We put the spotlight on Alfred Momo in our coming edition. Sadly, today he is just a name and not much is known about the man or what the achieved, and not just for Jaguar. In his time he was hailed an engineering genius.
We have put an enormous amount of time into researching the great Italian/American, and particularly his very long Jaguar association with Briggs Cunningham in New York.
Briggs and Alfred were racing four D-Types at one point, three of which were Long Nose models of which just 11 were built.
On one weekend all three of those Long Nose cars were rolled, taken back to the Queens base – and rebuilt by Momo’s craftsmen but with the now famous Momo fin and nose. The bonnet nose had huge holes for better brake cooling, and the fin had a different profile. Two of them ended up back at Jaguar Cars in Coventry. The other is in the Collier Automotive Museum collection in Naples, Florida, which is now called The Revs Institute and is open to the public.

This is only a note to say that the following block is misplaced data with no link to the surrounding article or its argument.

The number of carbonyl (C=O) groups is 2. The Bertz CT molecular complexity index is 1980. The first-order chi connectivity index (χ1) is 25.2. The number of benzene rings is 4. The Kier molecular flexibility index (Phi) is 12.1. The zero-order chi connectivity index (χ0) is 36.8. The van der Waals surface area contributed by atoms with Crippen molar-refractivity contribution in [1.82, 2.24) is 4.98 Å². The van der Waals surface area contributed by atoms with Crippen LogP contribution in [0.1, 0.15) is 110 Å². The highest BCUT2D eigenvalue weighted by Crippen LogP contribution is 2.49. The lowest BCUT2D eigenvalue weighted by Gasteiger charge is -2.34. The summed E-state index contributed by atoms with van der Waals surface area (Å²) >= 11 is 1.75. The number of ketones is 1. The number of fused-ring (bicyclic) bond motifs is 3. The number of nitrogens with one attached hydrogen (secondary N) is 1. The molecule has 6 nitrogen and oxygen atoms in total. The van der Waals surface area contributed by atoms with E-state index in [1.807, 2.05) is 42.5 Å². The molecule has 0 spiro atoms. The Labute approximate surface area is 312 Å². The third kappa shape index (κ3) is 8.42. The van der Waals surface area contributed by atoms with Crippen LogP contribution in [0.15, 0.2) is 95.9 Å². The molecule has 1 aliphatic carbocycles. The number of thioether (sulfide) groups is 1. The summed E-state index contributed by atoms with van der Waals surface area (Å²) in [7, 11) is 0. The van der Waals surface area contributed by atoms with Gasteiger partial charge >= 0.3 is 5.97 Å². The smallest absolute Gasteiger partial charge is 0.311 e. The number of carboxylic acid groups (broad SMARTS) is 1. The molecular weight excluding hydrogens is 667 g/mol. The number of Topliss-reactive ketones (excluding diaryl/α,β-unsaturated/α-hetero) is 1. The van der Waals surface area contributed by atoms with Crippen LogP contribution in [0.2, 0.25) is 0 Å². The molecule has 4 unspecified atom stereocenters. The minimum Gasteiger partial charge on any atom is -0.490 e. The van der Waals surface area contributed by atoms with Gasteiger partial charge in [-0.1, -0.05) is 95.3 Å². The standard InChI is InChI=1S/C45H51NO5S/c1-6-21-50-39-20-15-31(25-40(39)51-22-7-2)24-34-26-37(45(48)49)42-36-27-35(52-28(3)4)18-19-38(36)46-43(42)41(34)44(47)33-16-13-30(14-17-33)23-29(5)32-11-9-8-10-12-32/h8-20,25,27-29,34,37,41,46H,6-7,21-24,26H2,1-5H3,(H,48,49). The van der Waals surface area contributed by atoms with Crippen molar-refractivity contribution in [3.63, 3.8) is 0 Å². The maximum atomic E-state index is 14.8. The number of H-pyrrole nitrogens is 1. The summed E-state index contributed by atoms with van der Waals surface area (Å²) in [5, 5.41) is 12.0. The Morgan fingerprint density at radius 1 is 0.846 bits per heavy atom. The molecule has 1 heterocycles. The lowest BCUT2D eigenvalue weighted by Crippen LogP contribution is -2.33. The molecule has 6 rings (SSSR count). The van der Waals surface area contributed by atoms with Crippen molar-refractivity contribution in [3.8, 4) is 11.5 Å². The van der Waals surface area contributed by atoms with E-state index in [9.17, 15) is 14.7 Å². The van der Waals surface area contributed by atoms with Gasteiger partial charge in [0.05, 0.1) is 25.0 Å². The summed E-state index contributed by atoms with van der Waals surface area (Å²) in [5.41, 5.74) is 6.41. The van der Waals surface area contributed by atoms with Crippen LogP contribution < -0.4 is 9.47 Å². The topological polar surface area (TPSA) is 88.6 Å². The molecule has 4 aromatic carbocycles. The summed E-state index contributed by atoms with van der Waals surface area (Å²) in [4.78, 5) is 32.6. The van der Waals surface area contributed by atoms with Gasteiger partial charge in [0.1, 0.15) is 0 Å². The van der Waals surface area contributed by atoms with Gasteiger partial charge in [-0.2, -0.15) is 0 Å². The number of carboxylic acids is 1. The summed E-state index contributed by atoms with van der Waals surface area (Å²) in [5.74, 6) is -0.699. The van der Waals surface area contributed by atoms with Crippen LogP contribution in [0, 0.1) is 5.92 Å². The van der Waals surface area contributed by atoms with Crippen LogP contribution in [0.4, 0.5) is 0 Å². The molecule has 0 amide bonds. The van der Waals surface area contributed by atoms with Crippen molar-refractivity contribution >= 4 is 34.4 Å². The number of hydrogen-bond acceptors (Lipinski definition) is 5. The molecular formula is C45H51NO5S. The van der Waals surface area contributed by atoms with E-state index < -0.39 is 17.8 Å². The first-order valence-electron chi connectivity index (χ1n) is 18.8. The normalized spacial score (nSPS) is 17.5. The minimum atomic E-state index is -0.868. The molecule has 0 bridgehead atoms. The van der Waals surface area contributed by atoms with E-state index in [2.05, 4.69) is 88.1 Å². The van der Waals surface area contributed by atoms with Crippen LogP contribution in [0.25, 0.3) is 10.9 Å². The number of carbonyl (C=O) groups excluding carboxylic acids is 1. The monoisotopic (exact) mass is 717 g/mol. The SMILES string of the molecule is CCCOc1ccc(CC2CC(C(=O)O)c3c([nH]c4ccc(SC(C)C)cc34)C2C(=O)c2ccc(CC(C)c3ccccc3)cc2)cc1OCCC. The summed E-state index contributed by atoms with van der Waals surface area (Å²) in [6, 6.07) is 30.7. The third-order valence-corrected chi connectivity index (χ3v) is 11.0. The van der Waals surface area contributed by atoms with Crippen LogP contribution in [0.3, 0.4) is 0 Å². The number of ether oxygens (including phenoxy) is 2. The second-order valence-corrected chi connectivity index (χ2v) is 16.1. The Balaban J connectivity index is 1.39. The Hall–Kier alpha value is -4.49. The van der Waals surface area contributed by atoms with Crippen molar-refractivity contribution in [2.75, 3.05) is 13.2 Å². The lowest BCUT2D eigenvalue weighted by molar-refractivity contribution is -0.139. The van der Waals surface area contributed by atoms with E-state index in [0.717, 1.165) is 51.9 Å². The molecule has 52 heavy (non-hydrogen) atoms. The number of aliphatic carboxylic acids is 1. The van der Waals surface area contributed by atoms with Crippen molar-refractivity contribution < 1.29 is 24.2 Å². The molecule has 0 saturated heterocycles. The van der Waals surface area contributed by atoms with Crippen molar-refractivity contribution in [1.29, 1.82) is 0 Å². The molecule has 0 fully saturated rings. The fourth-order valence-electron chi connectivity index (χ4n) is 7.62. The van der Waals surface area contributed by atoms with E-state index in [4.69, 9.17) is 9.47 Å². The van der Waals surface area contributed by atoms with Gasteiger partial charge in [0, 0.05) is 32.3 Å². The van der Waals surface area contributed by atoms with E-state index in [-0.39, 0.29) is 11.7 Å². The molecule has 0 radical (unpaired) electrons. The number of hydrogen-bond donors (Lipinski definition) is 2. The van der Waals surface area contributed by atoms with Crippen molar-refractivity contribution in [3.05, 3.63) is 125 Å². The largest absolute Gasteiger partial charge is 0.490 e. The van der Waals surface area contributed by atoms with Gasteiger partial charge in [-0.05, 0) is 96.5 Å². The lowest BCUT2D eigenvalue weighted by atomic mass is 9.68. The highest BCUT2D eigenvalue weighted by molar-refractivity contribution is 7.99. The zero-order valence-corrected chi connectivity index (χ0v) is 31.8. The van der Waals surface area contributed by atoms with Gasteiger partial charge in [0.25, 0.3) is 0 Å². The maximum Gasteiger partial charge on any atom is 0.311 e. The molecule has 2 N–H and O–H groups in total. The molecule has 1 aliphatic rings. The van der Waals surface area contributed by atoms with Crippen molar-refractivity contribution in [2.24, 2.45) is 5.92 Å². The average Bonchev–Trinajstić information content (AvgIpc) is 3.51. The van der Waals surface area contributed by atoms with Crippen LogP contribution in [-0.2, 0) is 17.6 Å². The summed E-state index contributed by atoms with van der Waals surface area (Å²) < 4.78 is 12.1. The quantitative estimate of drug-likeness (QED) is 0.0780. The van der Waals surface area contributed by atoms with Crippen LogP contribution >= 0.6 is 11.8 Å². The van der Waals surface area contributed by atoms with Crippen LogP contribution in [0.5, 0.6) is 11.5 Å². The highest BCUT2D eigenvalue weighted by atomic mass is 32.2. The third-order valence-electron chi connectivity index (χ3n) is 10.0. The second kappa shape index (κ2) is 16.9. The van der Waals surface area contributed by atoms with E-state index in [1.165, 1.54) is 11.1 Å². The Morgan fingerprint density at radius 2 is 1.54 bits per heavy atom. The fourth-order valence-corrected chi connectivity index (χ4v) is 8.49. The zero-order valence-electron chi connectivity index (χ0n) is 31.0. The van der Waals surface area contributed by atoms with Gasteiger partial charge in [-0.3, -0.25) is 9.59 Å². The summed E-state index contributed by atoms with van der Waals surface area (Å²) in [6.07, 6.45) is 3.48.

Just as a little highlight of what we have in the coming edition on Alfred, here is one of the rolled Long Nose D-Types outside the Momo Corporation building, and then both cars can be seen in the race department of that building being rebuilt, and with those changes obvious. The soft roof was to meet U.S. race regulations but were not used.
It is a very important story historically, and I proud that we are publishing it for what I think is the very first time in a Jaguar perspective at least.
I also believe these images have been used by anyone but Jaguar Magazine.
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